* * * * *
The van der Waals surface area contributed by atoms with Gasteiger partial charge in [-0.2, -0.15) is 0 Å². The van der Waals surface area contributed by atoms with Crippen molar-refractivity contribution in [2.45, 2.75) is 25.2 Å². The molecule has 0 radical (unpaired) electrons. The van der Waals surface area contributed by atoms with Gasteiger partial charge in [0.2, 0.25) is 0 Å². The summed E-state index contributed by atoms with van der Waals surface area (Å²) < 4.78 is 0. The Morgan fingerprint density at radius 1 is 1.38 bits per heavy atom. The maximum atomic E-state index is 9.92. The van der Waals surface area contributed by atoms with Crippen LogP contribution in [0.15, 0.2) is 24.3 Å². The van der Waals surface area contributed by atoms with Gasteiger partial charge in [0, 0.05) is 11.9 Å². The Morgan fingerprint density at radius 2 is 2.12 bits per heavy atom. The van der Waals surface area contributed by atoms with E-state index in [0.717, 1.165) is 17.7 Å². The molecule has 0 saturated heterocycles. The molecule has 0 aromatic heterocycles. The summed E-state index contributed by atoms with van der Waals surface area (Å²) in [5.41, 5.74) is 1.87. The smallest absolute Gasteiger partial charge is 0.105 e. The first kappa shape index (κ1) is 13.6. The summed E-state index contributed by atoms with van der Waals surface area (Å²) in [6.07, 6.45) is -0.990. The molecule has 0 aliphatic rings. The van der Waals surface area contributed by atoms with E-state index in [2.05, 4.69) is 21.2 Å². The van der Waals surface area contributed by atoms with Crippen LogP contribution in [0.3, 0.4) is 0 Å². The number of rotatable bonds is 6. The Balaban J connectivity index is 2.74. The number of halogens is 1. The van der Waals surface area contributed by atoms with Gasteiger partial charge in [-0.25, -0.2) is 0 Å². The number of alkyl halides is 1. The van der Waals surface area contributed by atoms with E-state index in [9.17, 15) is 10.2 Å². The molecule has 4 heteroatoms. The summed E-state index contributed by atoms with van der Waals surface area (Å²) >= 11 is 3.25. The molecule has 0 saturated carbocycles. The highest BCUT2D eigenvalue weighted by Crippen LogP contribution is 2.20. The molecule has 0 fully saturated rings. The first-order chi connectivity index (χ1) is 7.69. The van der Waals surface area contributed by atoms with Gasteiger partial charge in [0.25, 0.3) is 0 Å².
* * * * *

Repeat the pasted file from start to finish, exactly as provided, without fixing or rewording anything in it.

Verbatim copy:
The van der Waals surface area contributed by atoms with Gasteiger partial charge in [-0.2, -0.15) is 0 Å². The van der Waals surface area contributed by atoms with Crippen molar-refractivity contribution in [2.45, 2.75) is 25.2 Å². The molecule has 0 radical (unpaired) electrons. The van der Waals surface area contributed by atoms with Gasteiger partial charge in [0.2, 0.25) is 0 Å². The summed E-state index contributed by atoms with van der Waals surface area (Å²) < 4.78 is 0. The Morgan fingerprint density at radius 1 is 1.38 bits per heavy atom. The maximum atomic E-state index is 9.92. The van der Waals surface area contributed by atoms with Crippen LogP contribution in [0.15, 0.2) is 24.3 Å². The van der Waals surface area contributed by atoms with Gasteiger partial charge in [0, 0.05) is 11.9 Å². The Morgan fingerprint density at radius 2 is 2.12 bits per heavy atom. The van der Waals surface area contributed by atoms with E-state index in [0.717, 1.165) is 17.7 Å². The molecule has 0 saturated heterocycles. The molecule has 0 aromatic heterocycles. The summed E-state index contributed by atoms with van der Waals surface area (Å²) in [5.41, 5.74) is 1.87. The smallest absolute Gasteiger partial charge is 0.105 e. The first kappa shape index (κ1) is 13.6. The summed E-state index contributed by atoms with van der Waals surface area (Å²) in [6.07, 6.45) is -0.990. The molecule has 0 aliphatic rings. The van der Waals surface area contributed by atoms with E-state index in [2.05, 4.69) is 21.2 Å². The van der Waals surface area contributed by atoms with Crippen LogP contribution in [0.3, 0.4) is 0 Å². The number of rotatable bonds is 6. The Balaban J connectivity index is 2.74. The number of halogens is 1. The van der Waals surface area contributed by atoms with Gasteiger partial charge in [-0.25, -0.2) is 0 Å². The number of alkyl halides is 1. The van der Waals surface area contributed by atoms with E-state index in [9.17, 15) is 10.2 Å². The molecule has 4 heteroatoms. The summed E-state index contributed by atoms with van der Waals surface area (Å²) >= 11 is 3.25. The molecule has 0 saturated carbocycles. The highest BCUT2D eigenvalue weighted by Crippen LogP contribution is 2.20. The molecule has 0 fully saturated rings. The first-order chi connectivity index (χ1) is 7.69. The van der Waals surface area contributed by atoms with Gasteiger partial charge in [0.25, 0.3) is 0 Å².